- It supports optimal cellular health and combats oxidative stress. Xanthohumol and the phenolic compounds present in hop cones are the most effective natural antioxidants in the plant kingdom. In 2014, Professor Wang and his team showed that at the same concentration, they had greater antioxidant activity than the antioxidants in green tea. A number of studies have also demonstrated the broad-spectrum chemopreventive properties of xanthohumol on cells (1-3): induction of detoxification enzymes, inhibition of angiogenesis and inflammatory signals, cytoprotective effects, induction of apoptosis, inhibition of free radicals and procarcinogens … (4).
- It helps lower blood cholesterol levels. In 2017, scientists discovered that xanthohumol promotes HDL cholesterol in the blood, helping to clear arteries and tissues of oxidised cholesterol and direct it towards the liver where it is broken down (5). In addition, the other natural compounds that give hop its characteristics disrupt the molecular mechanisms responsible for the initiation, progression and rupture of the atherosclerotic plaques that cause stroke.
- It’s a valuable aid against sleep problems and nervous agitation.. Did you know that in Belgium, where hops are widely grown, people are advised to put dried hop cones in their ears to improve their sleep? Research has indeed demonstrated that the compounds in hop produce similar effects to those of melatonin and can normalise circadian rhythms (6). Several studies have even shown a valerian and hop flower combination to be as effective for improving sleep as synthetic sleeping tablets (the famous benzodiazepines) but without causing the side-effects associated with these drugs (7).
- It reduces problems related to the menopause and pre-menopause. Hop flowers contain the most powerful phytooestrogen isolated to date: 8-Prenylnaringenin (8-11). It acts as a selective modulator of oestrogen receptors, helping to reduce discomfort associated with the menopause (12-13), such as hot flushes. In addition, xanthohumol is a powerful inhibitor of the bone resorption responsible for osteoporosis.
Other studies have demonstrated its ability to regulate fat metabolism (by improving lipid parameters) and to boost the body’s defences and vitality. By no means exhaustive, this list identifies xanthohumol as a substance of major interest in terms of protection and actively contributing to factors affecting recovery.
Where does xanthohumol come from?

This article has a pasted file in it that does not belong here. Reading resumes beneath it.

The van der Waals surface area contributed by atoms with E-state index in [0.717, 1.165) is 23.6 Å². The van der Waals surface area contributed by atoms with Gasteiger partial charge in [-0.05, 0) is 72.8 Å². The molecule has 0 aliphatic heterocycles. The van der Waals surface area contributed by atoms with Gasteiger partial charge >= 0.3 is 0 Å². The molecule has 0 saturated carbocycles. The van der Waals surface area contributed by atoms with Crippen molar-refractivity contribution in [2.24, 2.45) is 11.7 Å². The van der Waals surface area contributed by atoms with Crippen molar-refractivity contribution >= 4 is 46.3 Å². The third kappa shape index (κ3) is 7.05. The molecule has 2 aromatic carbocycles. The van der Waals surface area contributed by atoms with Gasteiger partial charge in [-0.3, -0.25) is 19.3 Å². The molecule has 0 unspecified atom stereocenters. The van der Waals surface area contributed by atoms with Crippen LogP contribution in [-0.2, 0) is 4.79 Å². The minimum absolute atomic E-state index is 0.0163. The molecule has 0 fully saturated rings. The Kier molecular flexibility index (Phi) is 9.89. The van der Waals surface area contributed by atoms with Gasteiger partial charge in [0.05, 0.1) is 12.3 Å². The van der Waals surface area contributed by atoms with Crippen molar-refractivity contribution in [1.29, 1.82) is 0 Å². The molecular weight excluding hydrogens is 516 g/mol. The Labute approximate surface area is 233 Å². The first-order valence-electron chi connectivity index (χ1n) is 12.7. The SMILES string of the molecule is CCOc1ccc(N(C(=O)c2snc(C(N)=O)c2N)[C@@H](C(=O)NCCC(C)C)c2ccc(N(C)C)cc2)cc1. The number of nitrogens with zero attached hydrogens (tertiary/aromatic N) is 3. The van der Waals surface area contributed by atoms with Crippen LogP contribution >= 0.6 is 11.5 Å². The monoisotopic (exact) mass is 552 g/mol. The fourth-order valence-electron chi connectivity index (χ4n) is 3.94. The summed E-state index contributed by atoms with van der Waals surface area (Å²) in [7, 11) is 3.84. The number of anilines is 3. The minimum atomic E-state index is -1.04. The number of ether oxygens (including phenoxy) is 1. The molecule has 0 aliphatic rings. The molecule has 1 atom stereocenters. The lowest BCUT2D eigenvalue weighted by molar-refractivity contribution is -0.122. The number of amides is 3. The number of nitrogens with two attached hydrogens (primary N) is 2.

Xanthohumol is extracted from the female cones of the hop plant, a climbing perennial which is added to beer to improve its taste, aroma, bitterness, frothy texture and preservation (14). It’s a chalcone-type antioxidant flavonoid, the only one of its kind, which is found solely in hop flowers. It’s therefore present in beer but in tiny amounts: due to the high temperatures used in the brewing process, it gets converted into another less powerful compound called isoxanthohumol. Some very hoppy beers (such as IPA) (15) contain more, as hops are added after brewing.
The hop has been regarded as a medicinal plant for centuries (16-17). Its use dates back to the monasteries of 8th century Europe(18), when it was used for its pharmacological properties, in particular for treating anxiety and sleep problems, for its benefits for the endocrine system and for its anti-tumour effects.
What are Xanthohumol’s mechanisms of action?
Xanthohumol’s mechanisms of action come from its extraordinarily high content of phenolic compounds. Recent studies show that regular consumption of these compounds can, in the long term, reduce the risk of many chronic health disorders such as cardiovascular disease (19). Phenols, and in particular, xanthohumol, exert modulatory effects in cells by interacting with a wide range of molecular targets of signalling pathways (mitogen-activated protein kinase, protein kinase C, detoxifying antioxidant enzymes …) (20). These effects translate into increased expression of certain cytoprotective genes,regulation of the normal cell cycle, inhibition of growth, an increase in apoptosis, inhibition of angiogenesis, as well as suppression of oxidative stress, a state of imbalance which impairs the structural and functional integrity of cell membranes (21). The role played by oxidative stress in the development of chronic diseases is now widely-documented in the scientific literature (22). Phenolic compounds can also influence the composition of gut microbiota and re-establish intestinal barrier function, thus modulating the chronic inflammation associated with metabolic diseases (23).
Following ingestion, phenolic compounds such as xanthohumol are absorbed, distributed to various tissues and then metabolised by the liver. A proportion undergo partial conversion by gut flora. (24).
How should Xanthohumol be taken?
The recommended dose is two capsules a day, to be taken with meals.
If you want to boost its effects on sleep, it’s worth knowing that hops acts synergistically with valerian (found in the natural formulation Advanced Sleep Formula). For improving hormone balance, it’s better to combine it with an extract of pumpkin seeds.
- Cell strengthening
- Technique that increases our cells’ natural defences against aggressive agents.
- Process whereby new blood vessels grow from existing ones.
- Physiological process of programmed cell death.
- Free radicals
- Unstable molecules that seek to bind to other atoms and cause chain reactions.